When I was growing up there was a big old building that was our town’s library. Where I live now there are still libraries – big ones and little ones. I remember going to the library as a kid, looking through the Dewey Decimal System catalogue (that’s a neat invention from 1876) that arranged things so you could look books up and find them on the shelves. And the librarians, and the reference rooms, and those big wooden tables, and the signs that said “NO TALKING” – these memories were forged over the years when going there was the only way to do research and get information.

And then along came the salesman selling first the World Book Encyclopedia, and a few years later the Encyclopedia Britannica (I learned to spell ‘encyclopedia’ by listening to Jiminy Cricket sing about it on Sunday night’s Wonderful World of Disney).

 But I digress… these encyclopedias started the long and unstoppable demise of the library. The reason I know this is because I sat next to a teenager on one of my recent train rides and while recalling memories of my teen years talked about my studies at the Library – he just looked at me like I was some old fart from out of the far reaches of the last century.  “What”, I asked, “you don’t go to a library?”  “Nope” he said, “got the Internet.”  And that’s that.

Hell, I look stuff up on the Internet all the time, and I Google or Bing constantly; but I can’t remember the last time I pulled open the drawer of the Dewey Decimal System. And just like that I’m starting to feel old, to feel like the old people I used to think were old when they used to relate stories about how things used to be when they were kids, to feel like the speeding train of time that I’m on is catching up with something I don’t want to acknowledge. Right about now I start thinking that the old people I’m talking about (and who seemed and looked really old back then) were about the same age then as I am now.  Wait a second, I’m getting dizzy here and need to sit down! Oy, where’d the time go?

Funny how something like this just sneaks up and surprises you, how once you start thinking about things like this your whole world gets shrink wrapped in a faded perspective, how you start yearning for the old days.  Stop right there!  The old days were good and they helped us become what we are in the present days.  The old days taught us a lot that we should now remember in the present days.  The old days are good when they serve as the foundation for the present days.  The Library, and that Dewey Decimal System, and today’s Internet are just a few of the things in our tool boxes – things that helped us live good lives then and continue to support us today. Because nothing stands still, progress and time keep marching on - it’s not how old we are but how old we feel.  I guess the trick is to continue to learn about and use all the tools that are available and which help us lead active and complete and fulfilled lives. There’ll always be something new and improved tomorrow, but those shouldn’t diminish the things we had yesterday because all of them together help us to be who and what we are.  No harm in remembering the good old things from days gone by – they served us well and certainly are grist for the mill of today’s stories.  So what I’m saying, in a long and roundabout way is do yourself a favor and visit your local library soon – it’s still pretty good and you never know what you might find there – a book, a memory or maybe even something unexpected.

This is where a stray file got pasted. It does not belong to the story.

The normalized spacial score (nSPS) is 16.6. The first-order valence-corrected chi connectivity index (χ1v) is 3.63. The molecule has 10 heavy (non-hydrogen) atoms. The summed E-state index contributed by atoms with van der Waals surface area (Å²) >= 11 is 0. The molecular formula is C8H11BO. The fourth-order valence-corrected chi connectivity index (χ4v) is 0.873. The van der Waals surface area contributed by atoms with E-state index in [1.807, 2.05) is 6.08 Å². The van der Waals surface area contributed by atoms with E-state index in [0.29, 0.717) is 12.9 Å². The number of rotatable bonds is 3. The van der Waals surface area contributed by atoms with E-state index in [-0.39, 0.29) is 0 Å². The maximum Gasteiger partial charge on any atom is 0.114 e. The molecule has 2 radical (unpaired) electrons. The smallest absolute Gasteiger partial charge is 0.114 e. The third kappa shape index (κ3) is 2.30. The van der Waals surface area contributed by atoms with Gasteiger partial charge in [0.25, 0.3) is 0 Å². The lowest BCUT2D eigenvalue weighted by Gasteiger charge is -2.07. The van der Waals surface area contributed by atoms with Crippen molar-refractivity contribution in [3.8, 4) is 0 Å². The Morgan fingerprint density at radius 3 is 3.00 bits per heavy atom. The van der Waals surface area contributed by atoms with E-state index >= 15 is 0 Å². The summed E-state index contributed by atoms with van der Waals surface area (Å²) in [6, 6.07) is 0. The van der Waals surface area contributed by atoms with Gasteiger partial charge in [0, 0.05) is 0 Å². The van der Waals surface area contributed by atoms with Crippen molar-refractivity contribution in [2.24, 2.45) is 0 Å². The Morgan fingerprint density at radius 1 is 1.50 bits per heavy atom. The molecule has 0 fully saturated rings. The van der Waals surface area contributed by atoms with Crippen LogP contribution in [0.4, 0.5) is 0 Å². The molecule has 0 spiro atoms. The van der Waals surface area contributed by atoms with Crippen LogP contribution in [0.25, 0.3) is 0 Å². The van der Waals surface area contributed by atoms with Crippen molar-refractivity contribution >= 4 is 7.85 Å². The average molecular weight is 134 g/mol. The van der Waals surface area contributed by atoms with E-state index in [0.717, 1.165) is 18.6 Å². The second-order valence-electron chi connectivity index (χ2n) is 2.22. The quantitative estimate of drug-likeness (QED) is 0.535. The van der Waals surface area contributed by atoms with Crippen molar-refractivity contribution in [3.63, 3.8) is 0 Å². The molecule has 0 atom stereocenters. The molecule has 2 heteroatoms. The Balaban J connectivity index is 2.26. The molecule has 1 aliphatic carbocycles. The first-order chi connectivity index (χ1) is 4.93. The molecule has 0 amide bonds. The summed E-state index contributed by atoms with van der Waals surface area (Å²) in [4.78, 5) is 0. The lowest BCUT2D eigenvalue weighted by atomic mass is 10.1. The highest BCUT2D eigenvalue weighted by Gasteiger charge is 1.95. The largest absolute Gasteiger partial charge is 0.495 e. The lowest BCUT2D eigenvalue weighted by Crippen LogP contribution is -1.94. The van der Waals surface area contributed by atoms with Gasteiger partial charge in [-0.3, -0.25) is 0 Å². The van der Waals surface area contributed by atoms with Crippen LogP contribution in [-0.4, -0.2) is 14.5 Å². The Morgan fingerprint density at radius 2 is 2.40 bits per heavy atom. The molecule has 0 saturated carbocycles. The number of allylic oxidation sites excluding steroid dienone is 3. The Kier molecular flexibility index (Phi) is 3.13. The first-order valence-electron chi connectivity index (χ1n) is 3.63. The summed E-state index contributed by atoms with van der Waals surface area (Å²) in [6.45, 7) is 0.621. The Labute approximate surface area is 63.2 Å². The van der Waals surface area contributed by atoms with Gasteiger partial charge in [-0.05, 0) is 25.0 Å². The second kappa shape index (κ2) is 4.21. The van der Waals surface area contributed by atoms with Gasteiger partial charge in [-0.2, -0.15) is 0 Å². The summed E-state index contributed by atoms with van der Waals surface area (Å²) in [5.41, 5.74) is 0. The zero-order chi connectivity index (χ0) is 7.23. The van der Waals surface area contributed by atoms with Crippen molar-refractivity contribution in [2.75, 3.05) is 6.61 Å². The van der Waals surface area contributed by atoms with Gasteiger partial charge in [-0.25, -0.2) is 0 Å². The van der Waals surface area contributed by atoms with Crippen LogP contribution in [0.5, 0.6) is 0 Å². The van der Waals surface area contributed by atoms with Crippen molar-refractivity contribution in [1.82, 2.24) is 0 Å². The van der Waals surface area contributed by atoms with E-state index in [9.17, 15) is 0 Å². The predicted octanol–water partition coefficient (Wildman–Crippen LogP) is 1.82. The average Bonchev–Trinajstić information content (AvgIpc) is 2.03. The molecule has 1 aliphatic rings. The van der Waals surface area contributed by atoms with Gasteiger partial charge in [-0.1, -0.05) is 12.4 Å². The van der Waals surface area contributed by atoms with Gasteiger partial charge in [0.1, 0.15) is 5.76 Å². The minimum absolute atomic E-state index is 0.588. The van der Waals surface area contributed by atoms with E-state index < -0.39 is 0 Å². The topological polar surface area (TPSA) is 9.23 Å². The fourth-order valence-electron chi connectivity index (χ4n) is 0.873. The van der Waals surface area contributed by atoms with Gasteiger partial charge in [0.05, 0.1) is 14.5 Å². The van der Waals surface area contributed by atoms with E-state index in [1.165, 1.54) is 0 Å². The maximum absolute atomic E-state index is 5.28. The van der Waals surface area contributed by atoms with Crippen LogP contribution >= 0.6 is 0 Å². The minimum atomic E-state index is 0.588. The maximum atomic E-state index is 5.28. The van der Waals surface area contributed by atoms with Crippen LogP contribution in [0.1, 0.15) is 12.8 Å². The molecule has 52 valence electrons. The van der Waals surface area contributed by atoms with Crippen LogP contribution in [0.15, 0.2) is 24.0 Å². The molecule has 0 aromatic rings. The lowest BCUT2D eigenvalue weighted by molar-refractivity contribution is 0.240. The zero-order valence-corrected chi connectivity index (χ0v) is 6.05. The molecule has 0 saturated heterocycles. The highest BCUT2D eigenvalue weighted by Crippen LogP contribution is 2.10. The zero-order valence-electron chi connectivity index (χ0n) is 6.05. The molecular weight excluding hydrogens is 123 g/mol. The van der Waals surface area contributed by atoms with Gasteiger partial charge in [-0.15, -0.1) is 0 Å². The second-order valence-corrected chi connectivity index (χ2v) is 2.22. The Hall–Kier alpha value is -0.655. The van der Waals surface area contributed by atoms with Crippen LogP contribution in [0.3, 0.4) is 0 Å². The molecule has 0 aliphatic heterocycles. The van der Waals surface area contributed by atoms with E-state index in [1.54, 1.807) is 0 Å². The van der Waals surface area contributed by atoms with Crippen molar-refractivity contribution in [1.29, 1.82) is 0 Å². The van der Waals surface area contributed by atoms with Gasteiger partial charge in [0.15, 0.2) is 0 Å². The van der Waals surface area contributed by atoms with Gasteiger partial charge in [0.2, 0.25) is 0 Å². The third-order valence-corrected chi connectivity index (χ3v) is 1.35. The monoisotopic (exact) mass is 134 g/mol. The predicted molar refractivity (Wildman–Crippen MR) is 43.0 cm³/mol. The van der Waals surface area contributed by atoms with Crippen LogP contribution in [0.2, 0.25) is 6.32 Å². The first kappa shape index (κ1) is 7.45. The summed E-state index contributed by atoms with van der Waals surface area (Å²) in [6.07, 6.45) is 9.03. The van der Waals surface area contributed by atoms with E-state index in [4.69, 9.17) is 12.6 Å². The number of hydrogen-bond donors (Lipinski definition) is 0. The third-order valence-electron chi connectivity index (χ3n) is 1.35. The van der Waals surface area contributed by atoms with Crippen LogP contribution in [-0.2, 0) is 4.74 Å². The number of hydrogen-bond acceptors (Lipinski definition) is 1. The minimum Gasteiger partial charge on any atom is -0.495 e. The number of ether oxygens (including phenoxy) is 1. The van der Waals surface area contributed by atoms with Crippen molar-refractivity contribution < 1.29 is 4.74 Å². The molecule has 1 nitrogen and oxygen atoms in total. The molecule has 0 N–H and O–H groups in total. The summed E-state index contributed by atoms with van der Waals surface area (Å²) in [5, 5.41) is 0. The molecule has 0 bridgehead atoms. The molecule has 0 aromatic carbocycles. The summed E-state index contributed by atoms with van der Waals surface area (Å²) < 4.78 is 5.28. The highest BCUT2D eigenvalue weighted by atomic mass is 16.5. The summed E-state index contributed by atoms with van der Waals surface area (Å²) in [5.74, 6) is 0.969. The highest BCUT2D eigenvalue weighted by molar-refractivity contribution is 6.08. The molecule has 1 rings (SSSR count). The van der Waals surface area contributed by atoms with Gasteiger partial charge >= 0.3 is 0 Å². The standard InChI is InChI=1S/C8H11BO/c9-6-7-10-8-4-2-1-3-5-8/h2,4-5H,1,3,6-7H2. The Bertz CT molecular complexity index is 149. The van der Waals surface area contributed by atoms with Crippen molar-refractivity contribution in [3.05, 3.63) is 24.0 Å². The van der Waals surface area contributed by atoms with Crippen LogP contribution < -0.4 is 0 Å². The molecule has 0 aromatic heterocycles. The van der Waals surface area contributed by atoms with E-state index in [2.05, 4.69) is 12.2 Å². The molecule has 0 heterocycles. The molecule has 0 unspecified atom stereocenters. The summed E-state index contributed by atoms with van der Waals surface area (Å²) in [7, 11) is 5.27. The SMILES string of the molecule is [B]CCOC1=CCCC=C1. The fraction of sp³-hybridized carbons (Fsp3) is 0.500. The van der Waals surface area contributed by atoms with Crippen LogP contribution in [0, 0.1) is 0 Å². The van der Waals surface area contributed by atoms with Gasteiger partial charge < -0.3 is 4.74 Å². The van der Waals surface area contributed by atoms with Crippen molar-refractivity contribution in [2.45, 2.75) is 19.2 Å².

My message this week is about the grandeur of all of the things, past and present that surround and support us:

Arte Nathan“Everybody needs beauty as well as bread, places to play in and pray in, where nature may heal and give strength to body and soul.”  -John Muir

John Muir (1838 – 1914) was a Scottish-born American naturalist, author, and early advocate of preservation of wilderness in the United States. His activism helped to save the Yosemite Valley, Sequoia Nation Park and other wilderness areas. The Sierra Club, which he founded, is now one of the most important conservation organizations in the United States.

The beauty and grandeur of man made things are nothing compared to what’s found in nature. It’s the natural beauty that inspires us to create more wonderful things and spaces.  Look around your spaces and places today to make sure that they’re just what you need to strengthen your body and soul.  Is there order to the things around you – it’s not so much cleaning up as it is putting just the right things in the right places. Does the space nurture you or hinder your ability to be effective – having too little or too much is equally bad.  Do you bring the right energy and humility to your environment – don’t disrupt the natural flow by trying to force things that may not be right.  ake an effort to carefully create and maintain the spaces that you play in and pray in today.

Stay well!

Friday, August 12, 2011

The Empire State Express

Train in mountainsThe Empire State Express

One of the best things about living in Brooklyn this year has been getting to our home in the Adirondack Mountains each weekend.  And the easiest way to get there is to take the Empire State Express train from Penn Station in mid-town Manhattan to Utica.  The 4.5 hour trip is comfortable and allows me to sit back, read, sleep and do some work.  But the best parts are the scenery and the people I meet that make this old-fashioned mode of travel so great.

First off – this beats just about every other travel option.  Compared to the airlines there are none of those long security lines, less than enthusiastic gate agents, downright apathetic flight attendants or clear blue skies out the window.  The station agents and conductors really believe that they’re part of a grand tradition and are thrilled to have people join them for a journey – they know that what you’re seeing out the windows has been seen by countless millions for more than 150 years.  History means something to them and the travelers who are mostly train buffs.  And compared to driving: well, forgetaboutit.